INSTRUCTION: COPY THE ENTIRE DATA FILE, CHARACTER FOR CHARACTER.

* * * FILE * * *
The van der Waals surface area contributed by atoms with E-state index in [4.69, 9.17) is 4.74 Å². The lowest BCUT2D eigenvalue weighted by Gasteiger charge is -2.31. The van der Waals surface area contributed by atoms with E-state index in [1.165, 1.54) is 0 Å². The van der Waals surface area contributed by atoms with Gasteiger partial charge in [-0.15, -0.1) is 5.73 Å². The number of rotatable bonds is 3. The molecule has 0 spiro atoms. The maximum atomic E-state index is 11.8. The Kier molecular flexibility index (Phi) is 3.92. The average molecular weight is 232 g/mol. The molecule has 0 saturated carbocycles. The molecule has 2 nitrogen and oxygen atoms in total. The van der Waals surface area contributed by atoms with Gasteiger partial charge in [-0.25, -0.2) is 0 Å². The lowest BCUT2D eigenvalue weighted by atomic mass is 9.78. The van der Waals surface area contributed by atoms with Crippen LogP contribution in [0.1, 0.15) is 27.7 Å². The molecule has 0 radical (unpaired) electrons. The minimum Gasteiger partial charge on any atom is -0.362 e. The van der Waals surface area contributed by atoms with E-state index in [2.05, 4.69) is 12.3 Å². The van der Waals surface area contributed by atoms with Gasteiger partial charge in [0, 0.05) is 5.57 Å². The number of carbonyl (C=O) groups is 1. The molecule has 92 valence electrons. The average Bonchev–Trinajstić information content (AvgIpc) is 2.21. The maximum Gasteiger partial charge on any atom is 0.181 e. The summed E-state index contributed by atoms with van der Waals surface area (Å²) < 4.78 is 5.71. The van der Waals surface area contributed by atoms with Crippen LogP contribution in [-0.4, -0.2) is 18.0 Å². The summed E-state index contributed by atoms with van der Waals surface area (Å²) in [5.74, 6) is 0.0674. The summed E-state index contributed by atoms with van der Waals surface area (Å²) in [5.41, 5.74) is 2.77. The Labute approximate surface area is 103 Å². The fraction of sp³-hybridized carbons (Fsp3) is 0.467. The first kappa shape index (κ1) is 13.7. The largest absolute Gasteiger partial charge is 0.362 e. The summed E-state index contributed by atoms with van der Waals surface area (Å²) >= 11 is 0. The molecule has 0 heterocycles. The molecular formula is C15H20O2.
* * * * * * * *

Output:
The van der Waals surface area contributed by atoms with E-state index in [4.69, 9.17) is 4.74 Å². The lowest BCUT2D eigenvalue weighted by Gasteiger charge is -2.31. The van der Waals surface area contributed by atoms with E-state index in [1.165, 1.54) is 0 Å². The van der Waals surface area contributed by atoms with Gasteiger partial charge in [-0.15, -0.1) is 5.73 Å². The number of rotatable bonds is 3. The molecule has 0 spiro atoms. The maximum atomic E-state index is 11.8. The Kier molecular flexibility index (Phi) is 3.92. The average molecular weight is 232 g/mol. The molecule has 0 saturated carbocycles. The molecule has 2 nitrogen and oxygen atoms in total. The van der Waals surface area contributed by atoms with Gasteiger partial charge in [-0.25, -0.2) is 0 Å². The lowest BCUT2D eigenvalue weighted by atomic mass is 9.78. The van der Waals surface area contributed by atoms with Crippen LogP contribution in [0.1, 0.15) is 27.7 Å². The molecule has 0 radical (unpaired) electrons. The minimum Gasteiger partial charge on any atom is -0.362 e. The van der Waals surface area contributed by atoms with E-state index in [2.05, 4.69) is 12.3 Å². The van der Waals surface area contributed by atoms with Gasteiger partial charge in [0, 0.05) is 5.57 Å². The number of carbonyl (C=O) groups is 1. The molecule has 92 valence electrons. The average Bonchev–Trinajstić information content (AvgIpc) is 2.21. The maximum Gasteiger partial charge on any atom is 0.181 e. The summed E-state index contributed by atoms with van der Waals surface area (Å²) < 4.78 is 5.71. The van der Waals surface area contributed by atoms with Crippen LogP contribution in [-0.4, -0.2) is 18.0 Å². The summed E-state index contributed by atoms with van der Waals surface area (Å²) in [5.74, 6) is 0.0674. The summed E-state index contributed by atoms with van der Waals surface area (Å²) in [5.41, 5.74) is 2.77. The Labute approximate surface area is 103 Å². The fraction of sp³-hybridized carbons (Fsp3) is 0.467. The first kappa shape index (κ1) is 13.7. The largest absolute Gasteiger partial charge is 0.362 e. The summed E-state index contributed by atoms with van der Waals surface area (Å²) >= 11 is 0. The molecule has 0 heterocycles. The molecular formula is C15H20O2.